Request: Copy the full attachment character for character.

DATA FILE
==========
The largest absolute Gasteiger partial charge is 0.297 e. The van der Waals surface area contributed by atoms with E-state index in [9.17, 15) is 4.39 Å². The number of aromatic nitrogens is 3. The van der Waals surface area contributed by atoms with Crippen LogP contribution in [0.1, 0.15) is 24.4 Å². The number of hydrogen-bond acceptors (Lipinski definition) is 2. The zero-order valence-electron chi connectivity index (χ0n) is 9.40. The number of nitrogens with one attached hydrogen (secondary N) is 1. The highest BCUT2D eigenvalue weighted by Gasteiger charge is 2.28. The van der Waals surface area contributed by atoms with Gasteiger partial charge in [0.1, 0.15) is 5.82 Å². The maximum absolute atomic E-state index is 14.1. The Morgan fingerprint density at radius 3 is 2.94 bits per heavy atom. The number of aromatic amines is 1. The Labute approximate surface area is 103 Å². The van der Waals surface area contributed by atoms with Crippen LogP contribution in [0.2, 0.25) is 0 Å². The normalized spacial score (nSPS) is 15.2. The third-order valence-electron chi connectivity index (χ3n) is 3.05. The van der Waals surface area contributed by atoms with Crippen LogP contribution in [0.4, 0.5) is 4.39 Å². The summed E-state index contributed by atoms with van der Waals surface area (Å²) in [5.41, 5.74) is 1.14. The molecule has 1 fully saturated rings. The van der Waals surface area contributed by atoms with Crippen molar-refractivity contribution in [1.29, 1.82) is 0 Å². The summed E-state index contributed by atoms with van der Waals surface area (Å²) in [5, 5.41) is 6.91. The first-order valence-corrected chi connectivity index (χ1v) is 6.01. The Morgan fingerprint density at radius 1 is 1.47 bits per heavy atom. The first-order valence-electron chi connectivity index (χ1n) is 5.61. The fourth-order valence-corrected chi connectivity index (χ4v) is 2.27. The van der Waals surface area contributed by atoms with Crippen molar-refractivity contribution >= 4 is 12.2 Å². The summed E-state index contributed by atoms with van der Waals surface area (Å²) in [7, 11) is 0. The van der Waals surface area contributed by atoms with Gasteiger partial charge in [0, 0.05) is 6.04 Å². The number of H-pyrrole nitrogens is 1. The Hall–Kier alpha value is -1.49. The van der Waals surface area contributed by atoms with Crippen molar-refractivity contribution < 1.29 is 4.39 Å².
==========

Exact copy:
The largest absolute Gasteiger partial charge is 0.297 e. The van der Waals surface area contributed by atoms with E-state index in [9.17, 15) is 4.39 Å². The number of aromatic nitrogens is 3. The van der Waals surface area contributed by atoms with Crippen LogP contribution in [0.1, 0.15) is 24.4 Å². The number of hydrogen-bond acceptors (Lipinski definition) is 2. The zero-order valence-electron chi connectivity index (χ0n) is 9.40. The number of nitrogens with one attached hydrogen (secondary N) is 1. The highest BCUT2D eigenvalue weighted by Gasteiger charge is 2.28. The van der Waals surface area contributed by atoms with Gasteiger partial charge in [0.1, 0.15) is 5.82 Å². The maximum absolute atomic E-state index is 14.1. The Morgan fingerprint density at radius 3 is 2.94 bits per heavy atom. The number of aromatic amines is 1. The Labute approximate surface area is 103 Å². The van der Waals surface area contributed by atoms with Crippen LogP contribution in [0.2, 0.25) is 0 Å². The normalized spacial score (nSPS) is 15.2. The third-order valence-electron chi connectivity index (χ3n) is 3.05. The van der Waals surface area contributed by atoms with Crippen LogP contribution in [0.4, 0.5) is 4.39 Å². The summed E-state index contributed by atoms with van der Waals surface area (Å²) in [5.41, 5.74) is 1.14. The molecule has 1 fully saturated rings. The van der Waals surface area contributed by atoms with Crippen molar-refractivity contribution in [1.29, 1.82) is 0 Å². The summed E-state index contributed by atoms with van der Waals surface area (Å²) in [5, 5.41) is 6.91. The first-order valence-corrected chi connectivity index (χ1v) is 6.01. The Morgan fingerprint density at radius 1 is 1.47 bits per heavy atom. The first-order valence-electron chi connectivity index (χ1n) is 5.61. The fourth-order valence-corrected chi connectivity index (χ4v) is 2.27. The van der Waals surface area contributed by atoms with Crippen molar-refractivity contribution >= 4 is 12.2 Å². The summed E-state index contributed by atoms with van der Waals surface area (Å²) in [7, 11) is 0. The van der Waals surface area contributed by atoms with Gasteiger partial charge in [0, 0.05) is 6.04 Å². The number of H-pyrrole nitrogens is 1. The Hall–Kier alpha value is -1.49. The van der Waals surface area contributed by atoms with Crippen molar-refractivity contribution < 1.29 is 4.39 Å².